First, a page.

Mallory-Weiss syndrome (esophageal tear)
Neck | Otorhinolaryngology | Mallory-Weiss syndrome (esophageal tear) (Disease)
In pediatrics, Mallory-Weiss tears are recognized in children with predisposing medical conditions, including portal hypertension, liver cirrhosis, and severe gastroesophageal reflux disease. The clinical implications in these pediatric patients are noteworthy, especially because these children are predisposed to recurrent upper GI bleeding. The associated risk of morbidity and mortality must also be underscored.
Causes and Risk factors
Mallory weiss syndrome is a syndrome characterized by esophageal bleeding caused by a mucosal tear in the esophagus as a result of forceful vomiting or retching. The initial description was associated with alcoholic bingeing; however, with the advent of endoscopy, Mallory-Weiss tears have been diagnosed in many patients with no antecedent history of alcohol intake. Although the tear typically occurs after repeated episodes of vomiting or retching, it may occur after a single incident. Although most written reports of these tears relate to adults, Mallory-Weiss tears also occur in children.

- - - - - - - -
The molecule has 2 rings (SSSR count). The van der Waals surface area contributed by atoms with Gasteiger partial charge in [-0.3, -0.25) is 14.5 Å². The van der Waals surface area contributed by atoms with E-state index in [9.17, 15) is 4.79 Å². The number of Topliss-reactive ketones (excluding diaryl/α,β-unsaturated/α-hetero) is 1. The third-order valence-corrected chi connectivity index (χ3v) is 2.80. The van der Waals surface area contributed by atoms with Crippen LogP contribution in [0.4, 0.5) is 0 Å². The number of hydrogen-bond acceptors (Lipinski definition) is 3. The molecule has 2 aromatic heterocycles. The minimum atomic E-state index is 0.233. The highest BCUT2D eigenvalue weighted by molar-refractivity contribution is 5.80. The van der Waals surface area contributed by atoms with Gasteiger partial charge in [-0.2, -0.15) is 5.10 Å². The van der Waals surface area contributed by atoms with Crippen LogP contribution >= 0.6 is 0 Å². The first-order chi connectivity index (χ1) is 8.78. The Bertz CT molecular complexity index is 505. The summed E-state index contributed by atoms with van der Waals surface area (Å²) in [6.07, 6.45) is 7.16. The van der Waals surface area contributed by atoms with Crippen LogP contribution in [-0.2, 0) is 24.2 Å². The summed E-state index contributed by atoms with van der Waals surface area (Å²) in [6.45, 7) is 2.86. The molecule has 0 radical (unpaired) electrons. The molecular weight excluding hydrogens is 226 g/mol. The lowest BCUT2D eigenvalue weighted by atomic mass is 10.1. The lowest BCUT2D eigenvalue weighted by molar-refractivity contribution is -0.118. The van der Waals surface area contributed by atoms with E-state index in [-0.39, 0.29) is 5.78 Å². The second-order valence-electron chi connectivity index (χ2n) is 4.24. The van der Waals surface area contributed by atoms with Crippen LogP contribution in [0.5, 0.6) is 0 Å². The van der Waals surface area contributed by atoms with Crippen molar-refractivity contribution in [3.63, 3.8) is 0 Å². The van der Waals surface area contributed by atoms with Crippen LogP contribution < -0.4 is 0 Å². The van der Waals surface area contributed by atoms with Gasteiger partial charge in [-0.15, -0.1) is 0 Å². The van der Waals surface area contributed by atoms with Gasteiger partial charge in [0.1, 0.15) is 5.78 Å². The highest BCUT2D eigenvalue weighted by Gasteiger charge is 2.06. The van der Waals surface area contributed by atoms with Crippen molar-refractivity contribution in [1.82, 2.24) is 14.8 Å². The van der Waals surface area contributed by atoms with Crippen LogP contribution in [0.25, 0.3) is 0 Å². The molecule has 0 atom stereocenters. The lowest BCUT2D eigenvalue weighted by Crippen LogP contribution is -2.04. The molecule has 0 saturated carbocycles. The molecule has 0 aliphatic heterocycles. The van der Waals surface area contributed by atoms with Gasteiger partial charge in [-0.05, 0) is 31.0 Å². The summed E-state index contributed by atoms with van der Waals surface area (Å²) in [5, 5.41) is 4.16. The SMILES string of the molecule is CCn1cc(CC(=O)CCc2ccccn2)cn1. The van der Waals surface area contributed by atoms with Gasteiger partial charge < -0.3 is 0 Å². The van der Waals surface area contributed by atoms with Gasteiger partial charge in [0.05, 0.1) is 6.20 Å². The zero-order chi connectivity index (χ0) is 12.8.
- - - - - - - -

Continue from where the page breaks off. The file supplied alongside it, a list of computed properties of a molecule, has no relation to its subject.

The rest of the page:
Diagnosis and Treatment
The tear usually heals in a few days without treatment. Surgery is rarely needed. Drugs that suppress stomach acid (proton pump inhibitors or H2 blockers) may be given, but it is not clear if they are helpful.
If blood loss has been great, blood transfusions may be needed. In most cases, bleeding stops without treatment within a few hours. ...